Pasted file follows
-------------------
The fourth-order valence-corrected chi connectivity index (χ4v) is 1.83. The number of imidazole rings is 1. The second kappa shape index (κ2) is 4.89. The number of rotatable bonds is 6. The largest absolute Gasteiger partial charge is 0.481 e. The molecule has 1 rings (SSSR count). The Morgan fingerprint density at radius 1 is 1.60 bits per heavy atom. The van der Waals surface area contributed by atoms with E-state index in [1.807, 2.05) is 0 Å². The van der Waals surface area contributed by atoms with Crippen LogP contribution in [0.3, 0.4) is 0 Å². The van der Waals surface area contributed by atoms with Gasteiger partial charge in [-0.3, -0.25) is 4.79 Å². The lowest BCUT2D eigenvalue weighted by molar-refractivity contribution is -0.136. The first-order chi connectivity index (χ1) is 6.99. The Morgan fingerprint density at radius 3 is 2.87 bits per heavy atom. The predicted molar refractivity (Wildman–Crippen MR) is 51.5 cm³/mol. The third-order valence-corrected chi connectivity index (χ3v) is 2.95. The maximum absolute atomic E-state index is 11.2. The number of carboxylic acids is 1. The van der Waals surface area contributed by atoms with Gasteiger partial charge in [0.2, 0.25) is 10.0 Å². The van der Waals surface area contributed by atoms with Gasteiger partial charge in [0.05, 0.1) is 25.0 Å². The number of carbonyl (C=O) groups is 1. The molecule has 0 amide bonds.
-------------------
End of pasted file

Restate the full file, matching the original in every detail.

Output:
The fourth-order valence-corrected chi connectivity index (χ4v) is 1.83. The number of imidazole rings is 1. The second kappa shape index (κ2) is 4.89. The number of rotatable bonds is 6. The largest absolute Gasteiger partial charge is 0.481 e. The molecule has 1 rings (SSSR count). The Morgan fingerprint density at radius 1 is 1.60 bits per heavy atom. The van der Waals surface area contributed by atoms with E-state index in [1.807, 2.05) is 0 Å². The van der Waals surface area contributed by atoms with Crippen LogP contribution in [0.3, 0.4) is 0 Å². The van der Waals surface area contributed by atoms with Gasteiger partial charge in [-0.3, -0.25) is 4.79 Å². The lowest BCUT2D eigenvalue weighted by molar-refractivity contribution is -0.136. The first-order chi connectivity index (χ1) is 6.99. The Morgan fingerprint density at radius 3 is 2.87 bits per heavy atom. The predicted molar refractivity (Wildman–Crippen MR) is 51.5 cm³/mol. The third-order valence-corrected chi connectivity index (χ3v) is 2.95. The maximum absolute atomic E-state index is 11.2. The number of carboxylic acids is 1. The van der Waals surface area contributed by atoms with Gasteiger partial charge in [0.2, 0.25) is 10.0 Å². The van der Waals surface area contributed by atoms with Gasteiger partial charge in [0.05, 0.1) is 25.0 Å². The number of carbonyl (C=O) groups is 1. The molecule has 0 amide bonds.